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Thread: Benzodiazipenes, neurotransmitters and their actions

  1. #1
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    Benzodiazipenes, neurotransmitters and their actions

    I'm putting this in the panic forum to keep it with the other information threads.
    All information travels down neural pathways to the brain and from the brain to muscles and organs. These pathways look like rope, but if you could look close they look like sausage links. Each link has a gap between it and the next. Situated around this gap are crossing points and the chemicals that bridge these points. The chemicals are called neurotransmitters and Serotonin is the most common. The largest number are in clusters in the brain. Each sausage feeds into one point on the next and that one might have a number of sausages feeding into it. It feeds into one point on the next. Hypothalamus directs these neurotransmitters to either carry a neuron across or not. Serotonin usually bridges the gap but can say no. Dopamine can override it because it can say yes or no. Dopamine is affected by mood. Serotonin does it's work through your whole body. Dopamine does it's work in your brain.
    Although there are far more synapses in the brain it only has five percent of your Serotonin to work with. The rest is in your body and they are separated by the blood brain barrier that it can not cross. SSRIs don't build Serotonin, they keep you from wasting it. Too much and you get cognitive impairment, way too much and you get physical impairment too as it works on the synapses in your body.

    Benzo's work by stopping information from crossing the gap and new ones are neurotransmitter specific. Some work best for things like restless leg because they can block instructions to your legs. Some opiates give you restless leg because they stimulate dopamine and dopamine can over ride Serotonin. Street drugs do the same thing. It isn't the street drug that makes you feel good but the increased dopamine production. Addiction happens because you want the feel good from dopamine that works with mood. Alcohol on the other hand is a depressant.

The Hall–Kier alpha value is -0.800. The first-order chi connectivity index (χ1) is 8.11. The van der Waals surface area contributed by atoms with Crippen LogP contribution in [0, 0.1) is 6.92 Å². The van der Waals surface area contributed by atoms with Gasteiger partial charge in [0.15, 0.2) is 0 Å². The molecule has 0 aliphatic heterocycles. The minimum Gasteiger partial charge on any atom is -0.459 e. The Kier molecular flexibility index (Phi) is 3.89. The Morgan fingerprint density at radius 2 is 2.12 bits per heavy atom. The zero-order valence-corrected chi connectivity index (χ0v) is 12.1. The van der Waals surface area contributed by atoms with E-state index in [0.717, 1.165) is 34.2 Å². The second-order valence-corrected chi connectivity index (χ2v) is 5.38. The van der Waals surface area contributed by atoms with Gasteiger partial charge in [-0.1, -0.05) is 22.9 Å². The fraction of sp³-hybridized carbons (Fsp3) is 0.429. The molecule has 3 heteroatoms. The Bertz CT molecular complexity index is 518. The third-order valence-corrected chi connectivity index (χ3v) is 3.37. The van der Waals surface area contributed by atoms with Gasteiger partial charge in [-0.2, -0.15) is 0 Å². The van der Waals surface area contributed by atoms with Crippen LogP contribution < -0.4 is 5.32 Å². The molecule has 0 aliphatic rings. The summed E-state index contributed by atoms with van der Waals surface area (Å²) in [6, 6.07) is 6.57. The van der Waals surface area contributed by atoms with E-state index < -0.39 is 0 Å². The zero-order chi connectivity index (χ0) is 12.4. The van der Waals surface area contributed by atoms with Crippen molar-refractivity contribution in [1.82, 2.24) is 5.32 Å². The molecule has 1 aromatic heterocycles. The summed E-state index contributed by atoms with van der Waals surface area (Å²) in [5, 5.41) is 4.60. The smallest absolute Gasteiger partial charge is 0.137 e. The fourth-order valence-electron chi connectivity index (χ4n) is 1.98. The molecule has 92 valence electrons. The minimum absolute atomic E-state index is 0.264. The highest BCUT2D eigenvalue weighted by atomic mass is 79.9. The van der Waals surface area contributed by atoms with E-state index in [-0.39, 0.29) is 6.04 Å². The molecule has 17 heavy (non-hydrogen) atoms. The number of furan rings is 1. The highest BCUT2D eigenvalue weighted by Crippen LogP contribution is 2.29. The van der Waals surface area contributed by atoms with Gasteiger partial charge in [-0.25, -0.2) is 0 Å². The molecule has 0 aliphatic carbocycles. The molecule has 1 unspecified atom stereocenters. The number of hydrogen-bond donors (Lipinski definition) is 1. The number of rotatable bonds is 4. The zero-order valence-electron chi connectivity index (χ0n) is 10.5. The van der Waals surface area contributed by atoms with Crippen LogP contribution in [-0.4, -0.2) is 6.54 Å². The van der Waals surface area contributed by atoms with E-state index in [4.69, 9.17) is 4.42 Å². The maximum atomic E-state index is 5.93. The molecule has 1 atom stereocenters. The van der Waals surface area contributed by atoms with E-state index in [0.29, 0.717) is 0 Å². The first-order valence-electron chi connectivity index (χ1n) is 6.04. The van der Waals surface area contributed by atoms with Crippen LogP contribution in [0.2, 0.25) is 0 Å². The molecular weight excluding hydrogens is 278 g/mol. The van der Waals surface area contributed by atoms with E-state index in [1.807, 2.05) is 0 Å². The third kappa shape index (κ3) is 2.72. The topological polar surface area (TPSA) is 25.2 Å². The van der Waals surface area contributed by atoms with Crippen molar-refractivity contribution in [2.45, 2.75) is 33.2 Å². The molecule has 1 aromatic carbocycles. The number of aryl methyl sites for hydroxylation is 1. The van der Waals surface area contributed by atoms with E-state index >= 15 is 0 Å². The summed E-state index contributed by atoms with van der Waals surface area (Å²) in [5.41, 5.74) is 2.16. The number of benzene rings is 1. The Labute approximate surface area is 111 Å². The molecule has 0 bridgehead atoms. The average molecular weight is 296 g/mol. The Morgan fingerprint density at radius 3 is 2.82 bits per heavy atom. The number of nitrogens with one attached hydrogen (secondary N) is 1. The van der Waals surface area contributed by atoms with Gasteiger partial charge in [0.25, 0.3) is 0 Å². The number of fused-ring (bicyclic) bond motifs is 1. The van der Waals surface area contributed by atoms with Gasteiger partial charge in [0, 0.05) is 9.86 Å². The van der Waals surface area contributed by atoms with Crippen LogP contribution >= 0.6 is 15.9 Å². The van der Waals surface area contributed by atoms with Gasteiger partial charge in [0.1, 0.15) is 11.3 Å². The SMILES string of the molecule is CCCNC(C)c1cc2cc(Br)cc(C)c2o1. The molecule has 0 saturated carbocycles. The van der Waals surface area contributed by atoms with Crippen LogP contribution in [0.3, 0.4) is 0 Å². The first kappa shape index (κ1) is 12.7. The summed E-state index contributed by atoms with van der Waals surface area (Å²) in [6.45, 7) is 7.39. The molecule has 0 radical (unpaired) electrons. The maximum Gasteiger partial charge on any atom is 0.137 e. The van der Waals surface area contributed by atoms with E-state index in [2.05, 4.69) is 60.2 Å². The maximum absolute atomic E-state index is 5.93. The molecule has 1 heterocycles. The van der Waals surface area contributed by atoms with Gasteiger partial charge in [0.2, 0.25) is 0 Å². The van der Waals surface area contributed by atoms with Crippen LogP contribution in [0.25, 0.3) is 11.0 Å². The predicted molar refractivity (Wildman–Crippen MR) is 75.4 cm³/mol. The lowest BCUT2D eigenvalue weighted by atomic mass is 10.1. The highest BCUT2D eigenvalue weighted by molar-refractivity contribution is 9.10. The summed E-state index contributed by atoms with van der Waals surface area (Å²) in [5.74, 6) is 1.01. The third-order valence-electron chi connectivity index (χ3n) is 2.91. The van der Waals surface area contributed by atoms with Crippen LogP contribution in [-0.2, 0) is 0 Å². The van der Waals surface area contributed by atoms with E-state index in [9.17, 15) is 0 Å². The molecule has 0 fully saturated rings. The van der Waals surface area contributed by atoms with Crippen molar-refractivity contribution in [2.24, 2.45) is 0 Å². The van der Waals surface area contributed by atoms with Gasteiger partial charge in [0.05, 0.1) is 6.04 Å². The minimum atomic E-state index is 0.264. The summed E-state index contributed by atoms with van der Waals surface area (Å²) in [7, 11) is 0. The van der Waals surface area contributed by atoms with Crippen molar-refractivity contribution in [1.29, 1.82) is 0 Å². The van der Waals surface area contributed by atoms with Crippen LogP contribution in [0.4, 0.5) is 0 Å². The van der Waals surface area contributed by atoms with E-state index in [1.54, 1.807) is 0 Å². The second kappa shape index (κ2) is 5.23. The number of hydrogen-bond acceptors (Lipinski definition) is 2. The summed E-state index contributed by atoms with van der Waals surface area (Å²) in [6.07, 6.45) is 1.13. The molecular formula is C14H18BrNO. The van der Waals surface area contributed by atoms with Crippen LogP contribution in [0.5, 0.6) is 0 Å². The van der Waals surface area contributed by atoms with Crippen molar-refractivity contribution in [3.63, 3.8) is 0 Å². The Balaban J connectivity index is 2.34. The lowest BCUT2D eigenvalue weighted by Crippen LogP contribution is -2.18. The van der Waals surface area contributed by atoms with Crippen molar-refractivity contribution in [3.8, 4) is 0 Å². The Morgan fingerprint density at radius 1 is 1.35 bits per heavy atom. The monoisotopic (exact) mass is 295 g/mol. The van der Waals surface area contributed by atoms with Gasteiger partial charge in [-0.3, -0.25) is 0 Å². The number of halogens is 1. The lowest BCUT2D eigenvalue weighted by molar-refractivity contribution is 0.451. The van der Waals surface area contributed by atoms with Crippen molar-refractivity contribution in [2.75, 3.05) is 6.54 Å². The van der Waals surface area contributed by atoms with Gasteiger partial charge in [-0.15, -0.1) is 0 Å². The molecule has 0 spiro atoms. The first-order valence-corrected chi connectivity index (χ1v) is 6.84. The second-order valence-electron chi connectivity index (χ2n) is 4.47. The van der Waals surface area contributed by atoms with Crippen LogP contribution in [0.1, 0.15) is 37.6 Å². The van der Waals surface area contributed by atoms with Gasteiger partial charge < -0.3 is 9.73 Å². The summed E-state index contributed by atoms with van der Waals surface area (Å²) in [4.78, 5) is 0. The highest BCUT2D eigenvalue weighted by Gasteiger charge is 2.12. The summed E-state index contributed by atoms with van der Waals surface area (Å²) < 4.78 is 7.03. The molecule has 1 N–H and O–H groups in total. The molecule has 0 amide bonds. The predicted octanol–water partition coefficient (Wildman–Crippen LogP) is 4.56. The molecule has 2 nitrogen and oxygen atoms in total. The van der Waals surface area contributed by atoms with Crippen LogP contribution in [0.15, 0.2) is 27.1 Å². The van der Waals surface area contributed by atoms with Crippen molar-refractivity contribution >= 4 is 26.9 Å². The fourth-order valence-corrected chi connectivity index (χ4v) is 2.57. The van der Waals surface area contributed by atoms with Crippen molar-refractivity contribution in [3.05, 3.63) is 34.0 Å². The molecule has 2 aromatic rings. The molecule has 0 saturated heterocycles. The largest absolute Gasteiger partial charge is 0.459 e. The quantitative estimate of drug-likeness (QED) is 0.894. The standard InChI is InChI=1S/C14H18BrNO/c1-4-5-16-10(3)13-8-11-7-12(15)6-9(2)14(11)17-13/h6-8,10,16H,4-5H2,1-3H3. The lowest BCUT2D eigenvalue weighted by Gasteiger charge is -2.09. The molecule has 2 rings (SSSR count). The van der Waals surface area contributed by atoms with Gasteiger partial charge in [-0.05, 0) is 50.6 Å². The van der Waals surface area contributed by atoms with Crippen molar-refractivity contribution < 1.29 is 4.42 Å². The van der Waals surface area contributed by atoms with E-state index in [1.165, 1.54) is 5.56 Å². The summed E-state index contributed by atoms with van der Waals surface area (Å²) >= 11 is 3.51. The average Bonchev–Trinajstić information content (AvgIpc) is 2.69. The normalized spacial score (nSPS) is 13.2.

So why do some people need so much more than others and why do they not stop panic in some people?

    Designer benzos work on specific triggers (like restless leg) But your doctor doesn't know which does what. So he/she guesses. Or uses Diazepam that works on everything. But Diazepam has a long half life so you need the smallest dose that works. Fine but there is still a reason why they don't sometimes work and that reason is you. Some pathways have to be open for you to function but anxiety can use these. If you use a benzo to get back to feeling positive that you were feeling before an attack they work, but if you are using them to block negative thoughts, you will have limited success. You will be overloading them. Distractions and coping skills work with them because the focus moves off the negative. So if you take a benzo to get the most out of it you want to think positive so it can do it's job without interference.

    Ativan is a dangerous drug because it blocks all the crossing points but one making a priority pathway. Hypothalamus has to use that pathway only. When Ativan wears off all the other crossing points open without Hypothalamus's direction. Massive rebound as information floods across.
    Diazepam blocks all crossing but not at all synapses so information is just slowed down as it finds detours. Don't worry, it would take very massive doses to shut down every synapse and kill you. Diazepam is usually used for withdrawal because it has a long half life and a blanket effect on the synapses allowing them to come back on line slowly and equally.

  2. #2
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    Re: Benzodiazipenes, neurotransmitters and their actions

    Great post Davit. I'd like to add that 90% of the serotonin is found in the gut and there is a link between the types of gut bacteria and the amount of serotonin produced in the body. For this reason, diet is a huge component in healing and recovery.

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    Re: Benzodiazipenes, neurotransmitters and their actions

    Diet is also responsible for how much Tryptophan gets to the brain to make Serotonin since Serotonin in the body can not cross the blood brain barrier

    ---------- Post added at 15:07 ---------- Previous post was at 15:05 ----------